MR. COLWELL: Anything that's in place now, when you finally get the new regulations - I know it takes a lot of time to properly prepare them - would those old ones be grandfathered or would they come in under the new regulations? I know there's been some really outstanding things out there that people haven't been able to get resolved. Would that new process clear up those old ones as well?
MR. GEDDES: Well, I think we would hope that it would. I think, in reality, we don't really know the answer to that yet. We haven't determined how that's going to work in terms of old sites and grandfathering those sites. It's yet to be determined.
MR. COLWELL: Now, to get a clearance on a site, if you had an oil spill tomorrow and it was more than 100 litres, it doesn't matter, then you hire a site professional. Are these people certified to do this? As a homeowner, how would I or anyone know that person I'm going to hire is actually qualified to do that work, that when they put the report in, that the department will accept it?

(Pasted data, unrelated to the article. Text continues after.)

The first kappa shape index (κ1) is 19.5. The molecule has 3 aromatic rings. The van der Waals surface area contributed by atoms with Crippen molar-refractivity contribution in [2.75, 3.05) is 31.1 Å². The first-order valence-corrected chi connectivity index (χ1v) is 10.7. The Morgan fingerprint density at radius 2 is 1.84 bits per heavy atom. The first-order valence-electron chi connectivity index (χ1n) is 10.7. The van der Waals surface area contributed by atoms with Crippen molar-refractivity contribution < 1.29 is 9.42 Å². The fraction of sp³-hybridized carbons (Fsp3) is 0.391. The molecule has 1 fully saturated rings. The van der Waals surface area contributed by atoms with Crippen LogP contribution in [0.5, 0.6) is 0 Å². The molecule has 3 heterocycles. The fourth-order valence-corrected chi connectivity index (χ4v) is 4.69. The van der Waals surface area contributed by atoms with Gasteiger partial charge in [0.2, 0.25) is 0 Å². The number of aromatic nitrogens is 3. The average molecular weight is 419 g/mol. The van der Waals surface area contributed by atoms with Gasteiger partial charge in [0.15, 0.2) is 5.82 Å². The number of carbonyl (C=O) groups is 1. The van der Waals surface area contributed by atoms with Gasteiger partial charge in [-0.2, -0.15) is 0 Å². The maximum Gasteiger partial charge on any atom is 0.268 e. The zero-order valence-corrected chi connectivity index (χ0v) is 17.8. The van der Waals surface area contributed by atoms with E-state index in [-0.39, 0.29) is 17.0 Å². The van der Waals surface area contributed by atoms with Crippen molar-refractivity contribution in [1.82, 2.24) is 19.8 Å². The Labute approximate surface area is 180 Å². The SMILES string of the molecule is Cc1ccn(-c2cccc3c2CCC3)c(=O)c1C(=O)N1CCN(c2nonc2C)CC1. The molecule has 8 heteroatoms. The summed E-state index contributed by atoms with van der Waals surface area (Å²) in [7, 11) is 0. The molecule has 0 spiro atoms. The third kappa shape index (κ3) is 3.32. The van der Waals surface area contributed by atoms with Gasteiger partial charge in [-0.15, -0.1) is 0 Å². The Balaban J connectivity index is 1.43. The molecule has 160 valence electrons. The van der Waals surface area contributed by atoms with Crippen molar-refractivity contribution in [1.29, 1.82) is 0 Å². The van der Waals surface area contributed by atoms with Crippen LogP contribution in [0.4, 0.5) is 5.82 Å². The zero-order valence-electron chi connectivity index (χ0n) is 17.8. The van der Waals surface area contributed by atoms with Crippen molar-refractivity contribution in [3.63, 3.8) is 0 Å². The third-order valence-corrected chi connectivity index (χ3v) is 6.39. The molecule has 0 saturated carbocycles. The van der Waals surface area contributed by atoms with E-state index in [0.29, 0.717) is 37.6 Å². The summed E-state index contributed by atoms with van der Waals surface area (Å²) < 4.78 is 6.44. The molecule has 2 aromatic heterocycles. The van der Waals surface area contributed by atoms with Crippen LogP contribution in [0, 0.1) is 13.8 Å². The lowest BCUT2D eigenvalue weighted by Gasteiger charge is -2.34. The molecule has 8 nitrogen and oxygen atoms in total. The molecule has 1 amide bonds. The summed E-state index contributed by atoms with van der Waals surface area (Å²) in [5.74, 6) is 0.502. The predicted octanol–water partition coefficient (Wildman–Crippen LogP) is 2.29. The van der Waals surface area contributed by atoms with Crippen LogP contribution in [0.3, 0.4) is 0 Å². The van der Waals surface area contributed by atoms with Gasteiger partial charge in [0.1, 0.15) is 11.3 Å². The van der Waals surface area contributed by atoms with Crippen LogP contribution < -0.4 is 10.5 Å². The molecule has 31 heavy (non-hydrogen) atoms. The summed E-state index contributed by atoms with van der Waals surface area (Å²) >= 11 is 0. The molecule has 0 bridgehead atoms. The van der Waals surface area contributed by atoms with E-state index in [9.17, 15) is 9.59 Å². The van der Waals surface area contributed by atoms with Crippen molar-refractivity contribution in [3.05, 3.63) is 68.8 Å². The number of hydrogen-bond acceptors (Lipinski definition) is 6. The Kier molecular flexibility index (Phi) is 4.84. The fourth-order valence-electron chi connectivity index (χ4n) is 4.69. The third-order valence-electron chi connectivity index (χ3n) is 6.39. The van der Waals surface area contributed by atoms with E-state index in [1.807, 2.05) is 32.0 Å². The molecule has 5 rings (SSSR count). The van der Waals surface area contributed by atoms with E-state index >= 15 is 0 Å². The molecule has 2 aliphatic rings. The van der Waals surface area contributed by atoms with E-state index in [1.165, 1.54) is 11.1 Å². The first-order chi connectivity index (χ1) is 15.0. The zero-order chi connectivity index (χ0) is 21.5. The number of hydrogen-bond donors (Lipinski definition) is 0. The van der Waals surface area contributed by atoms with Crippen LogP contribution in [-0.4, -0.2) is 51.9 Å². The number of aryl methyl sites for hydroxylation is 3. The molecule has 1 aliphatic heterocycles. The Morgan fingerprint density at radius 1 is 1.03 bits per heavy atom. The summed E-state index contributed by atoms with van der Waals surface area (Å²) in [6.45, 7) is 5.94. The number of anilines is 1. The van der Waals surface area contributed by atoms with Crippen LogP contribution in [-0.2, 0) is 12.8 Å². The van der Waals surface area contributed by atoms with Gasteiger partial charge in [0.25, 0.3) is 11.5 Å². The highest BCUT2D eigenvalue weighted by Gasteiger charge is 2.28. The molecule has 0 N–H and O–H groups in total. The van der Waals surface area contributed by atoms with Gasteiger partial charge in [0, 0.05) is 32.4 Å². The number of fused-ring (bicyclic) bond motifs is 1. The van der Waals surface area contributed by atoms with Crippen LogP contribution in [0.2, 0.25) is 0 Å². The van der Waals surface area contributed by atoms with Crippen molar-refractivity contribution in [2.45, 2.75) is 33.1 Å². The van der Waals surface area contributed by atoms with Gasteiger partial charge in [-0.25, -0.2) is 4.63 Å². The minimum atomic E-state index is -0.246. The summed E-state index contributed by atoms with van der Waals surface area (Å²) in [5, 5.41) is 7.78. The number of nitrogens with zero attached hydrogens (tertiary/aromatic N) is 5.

MR. BRENT BAXTER: Basically, right now, we have a list of qualified site professionals under the Domestic Fuel Oil Spill Policy. You can contact us or look on our Web site and see who's able to do that work in Nova Scotia.
MR. COLWELL: Typically, they're qualified by the department, correct?
MR. BAXTER: That's correct.
MR. COLWELL: So if one of those professionals came in, went through the process and did all the reporting and all the testing they're supposed to do and submitted that to the department, do you spot check that or do you take the information they provided as correct and move forward from there? How does that process work?
MR. BAXTER: We do audits on those reports, we do check the material that comes in and make sure it's complete, seems methodical, logical, meets our standards. Then we would record that record of site conditions in our files and determine that particular file was closed.
MR. COLWELL: When you get that information, is that a long process? Once the site professional provides all the information you need, is that a long process after that?
MR. BAXTER: It would depend on the complexity of the site if we had to go back and ask for further information or clarification, it could be extensive. If it's something fairly